Caffeine, good or bad?

I remember the first day I tried a cup of coffee, I made a face of disgust.  I never thought I could drink it at all within my life, but my mom kept telling me to wait- I would be addicted to her one day.  Consequently, she was 100% right.  If I had to endure a day without a cup of coffee, it will most likely be a huge struggle.  When I was in the 6th grade, I recall learning from my drug abuse program that a drug was defined as anything that you could form a dependence on, and caffeine fell under that category.  I finally developed a taste for coffee, and I now crave it at all times. I know I am not alone, and millions of other people around the world share the same addiction.


The effects of coffee definitely have had mostly positive effects on me (from what I know).  It wakes me up in the morning, gives me a wave of energy, and boots my morale. However sometimes it may give me a little “too much” energy.  If coffee is iced, I tend to chug it down fast, and my body shakes.  Sometimes I even get a headache.  Also, If I drink coffee a few hours before I am trying to go to bed, falling asleep can be a challenge.

So should I keep drinking it?

According to a study at Syracuse University, researchers performed an experimental study on a group of people manipulating the amount of caffeine ingested.  Some were given a caffeine drink, while others were given a placebo one.  The people that had the caffeine performed better at the given task, but the group that was given the fake caffeine still reported that they felt the effects. Caffeine definitely has similar effects as other drugs and alcohol on people’s bodies and brains.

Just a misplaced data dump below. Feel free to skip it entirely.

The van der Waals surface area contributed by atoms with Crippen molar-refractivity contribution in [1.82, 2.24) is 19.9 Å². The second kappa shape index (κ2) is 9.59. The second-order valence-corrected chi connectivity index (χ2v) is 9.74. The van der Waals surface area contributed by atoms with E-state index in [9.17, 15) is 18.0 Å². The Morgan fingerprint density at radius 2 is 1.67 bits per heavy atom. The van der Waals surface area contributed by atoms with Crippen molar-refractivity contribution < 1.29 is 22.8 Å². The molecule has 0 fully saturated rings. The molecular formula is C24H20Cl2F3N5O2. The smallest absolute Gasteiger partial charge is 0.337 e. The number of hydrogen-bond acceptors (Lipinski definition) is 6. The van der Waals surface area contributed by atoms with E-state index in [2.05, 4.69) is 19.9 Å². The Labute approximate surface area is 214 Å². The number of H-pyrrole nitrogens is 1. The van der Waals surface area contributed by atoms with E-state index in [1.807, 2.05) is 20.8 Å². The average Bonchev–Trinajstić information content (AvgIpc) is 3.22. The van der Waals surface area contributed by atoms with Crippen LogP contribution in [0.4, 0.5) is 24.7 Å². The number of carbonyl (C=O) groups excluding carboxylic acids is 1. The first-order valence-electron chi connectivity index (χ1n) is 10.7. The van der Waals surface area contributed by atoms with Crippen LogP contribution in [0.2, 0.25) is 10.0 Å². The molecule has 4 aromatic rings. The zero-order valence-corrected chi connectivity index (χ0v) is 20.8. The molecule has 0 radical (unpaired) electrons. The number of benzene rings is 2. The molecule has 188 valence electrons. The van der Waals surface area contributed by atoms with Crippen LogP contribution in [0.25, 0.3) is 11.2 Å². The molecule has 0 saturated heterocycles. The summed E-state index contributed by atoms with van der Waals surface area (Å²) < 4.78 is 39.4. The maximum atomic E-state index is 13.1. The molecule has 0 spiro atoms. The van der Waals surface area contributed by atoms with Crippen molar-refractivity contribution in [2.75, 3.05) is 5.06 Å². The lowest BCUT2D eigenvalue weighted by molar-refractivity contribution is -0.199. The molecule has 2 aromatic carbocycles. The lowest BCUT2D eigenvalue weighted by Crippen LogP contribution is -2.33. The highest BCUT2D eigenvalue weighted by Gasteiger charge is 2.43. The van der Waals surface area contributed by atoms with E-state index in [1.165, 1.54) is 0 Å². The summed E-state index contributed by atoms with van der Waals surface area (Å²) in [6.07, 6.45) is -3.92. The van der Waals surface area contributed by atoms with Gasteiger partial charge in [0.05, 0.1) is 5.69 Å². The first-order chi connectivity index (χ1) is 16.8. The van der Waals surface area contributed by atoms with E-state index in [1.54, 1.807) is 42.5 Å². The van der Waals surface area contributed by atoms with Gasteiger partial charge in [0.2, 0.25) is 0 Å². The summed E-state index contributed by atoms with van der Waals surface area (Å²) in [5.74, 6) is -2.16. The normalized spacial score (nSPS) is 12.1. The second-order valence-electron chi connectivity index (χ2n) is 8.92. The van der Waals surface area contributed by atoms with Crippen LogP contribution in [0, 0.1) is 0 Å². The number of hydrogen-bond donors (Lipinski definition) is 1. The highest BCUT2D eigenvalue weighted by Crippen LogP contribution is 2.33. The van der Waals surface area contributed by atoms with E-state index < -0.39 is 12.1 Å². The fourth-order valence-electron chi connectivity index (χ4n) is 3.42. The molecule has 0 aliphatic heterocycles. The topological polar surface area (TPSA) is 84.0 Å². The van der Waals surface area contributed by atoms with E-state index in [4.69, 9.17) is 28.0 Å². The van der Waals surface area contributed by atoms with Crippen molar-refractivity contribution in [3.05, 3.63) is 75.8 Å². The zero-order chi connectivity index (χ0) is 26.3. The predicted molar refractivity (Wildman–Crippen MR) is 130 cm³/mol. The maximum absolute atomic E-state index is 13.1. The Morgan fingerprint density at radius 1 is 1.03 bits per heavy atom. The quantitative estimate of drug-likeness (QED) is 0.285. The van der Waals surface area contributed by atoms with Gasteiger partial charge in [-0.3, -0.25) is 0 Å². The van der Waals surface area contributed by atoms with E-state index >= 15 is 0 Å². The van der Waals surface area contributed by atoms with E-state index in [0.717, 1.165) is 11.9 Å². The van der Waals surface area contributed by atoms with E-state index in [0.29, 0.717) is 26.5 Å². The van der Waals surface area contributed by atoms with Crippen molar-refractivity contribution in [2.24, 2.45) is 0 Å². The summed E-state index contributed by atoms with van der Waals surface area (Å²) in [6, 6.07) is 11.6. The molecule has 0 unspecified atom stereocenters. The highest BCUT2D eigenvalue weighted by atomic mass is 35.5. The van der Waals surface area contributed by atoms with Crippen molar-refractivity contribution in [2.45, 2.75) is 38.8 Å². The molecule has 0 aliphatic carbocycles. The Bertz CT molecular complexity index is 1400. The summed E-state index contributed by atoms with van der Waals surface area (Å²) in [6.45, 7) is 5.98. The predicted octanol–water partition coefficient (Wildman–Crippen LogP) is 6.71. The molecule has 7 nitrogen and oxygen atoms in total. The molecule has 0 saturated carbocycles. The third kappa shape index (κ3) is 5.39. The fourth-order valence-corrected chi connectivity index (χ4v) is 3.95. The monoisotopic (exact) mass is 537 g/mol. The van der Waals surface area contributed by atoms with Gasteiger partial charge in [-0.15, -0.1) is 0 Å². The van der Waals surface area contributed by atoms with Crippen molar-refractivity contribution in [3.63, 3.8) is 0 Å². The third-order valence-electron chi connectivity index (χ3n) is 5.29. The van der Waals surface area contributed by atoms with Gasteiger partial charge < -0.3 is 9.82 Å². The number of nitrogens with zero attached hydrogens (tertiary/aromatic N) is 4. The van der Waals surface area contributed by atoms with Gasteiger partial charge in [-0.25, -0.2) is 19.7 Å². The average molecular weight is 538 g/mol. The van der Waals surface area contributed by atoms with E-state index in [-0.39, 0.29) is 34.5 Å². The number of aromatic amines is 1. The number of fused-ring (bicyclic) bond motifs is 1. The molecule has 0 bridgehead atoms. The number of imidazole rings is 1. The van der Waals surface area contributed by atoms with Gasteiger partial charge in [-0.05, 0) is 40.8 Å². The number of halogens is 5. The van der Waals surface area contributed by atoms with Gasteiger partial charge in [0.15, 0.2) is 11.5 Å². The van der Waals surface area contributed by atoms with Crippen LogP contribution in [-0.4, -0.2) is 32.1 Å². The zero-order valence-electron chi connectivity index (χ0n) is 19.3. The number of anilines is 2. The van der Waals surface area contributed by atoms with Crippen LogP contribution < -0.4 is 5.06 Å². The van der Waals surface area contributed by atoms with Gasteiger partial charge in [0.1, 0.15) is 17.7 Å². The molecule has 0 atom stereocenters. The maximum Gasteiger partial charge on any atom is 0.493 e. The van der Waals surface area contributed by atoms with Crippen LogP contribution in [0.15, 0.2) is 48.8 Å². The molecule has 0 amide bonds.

According to a researcher at John Hopkins, caffeine can make someone anxious, increase blood sugar levels, and negatively affect the stomach.  This definitely does not sound enjoyable. However, scientists have done studies that provide evidence that coffee can decrease one’s risk of type 2 diabetes and some cancers.

There is no definite answer whether coffee is “good” or “bad” for your health.  There are studies that try to support both sides, but it is really up to each individual person to decide if the pros override the cons, or vice versa. Personally, I will take the risks because I enjoy drinking coffee every day, and the caffiene makes me feel energized.  Everyone’s body and mind are very different, therefore their reactions will be too.



8 thoughts on “Caffeine, good or bad?

  1. Charles Tyler Hart

    As you stated, there are so many conflicting opinions about caffeine’s benefits, or lack thereof, to our bodies and minds. If the Syracuse study was done properly, this definitely gives some momentum to the theory that caffeine does not actually make you feel anything, but rather it is a mindset. I would propose another experiment be done to test this theory. Add another group that does not drink coffee into the mix, and give half of them a placebo. If the group that receives the placebo believes they feel better after taking the fake coffee, it would align with the Syracuse findings.

  2. David Ross

    I hardly ever drink coffee. It has probably been months since I’ve had a cup. One thing I do find myself drinking is Red Bull and 5 hour energy. As college students we often need something to help us wake up for an 8 a.m. class since we probably had a healthy 3 hours of sleep. I just happen to rely on energy drinks for that temporary boost. I often wonder if drinking coffee would be healthier than drinking energy drinks. Even though I only drink sugar free Red Bull, it is rumored that energy drinks are bad for you. If coffee has some potential downsides, are the downsides for energy drinks even more drastic? Either way, we’re young, so none of that really matters.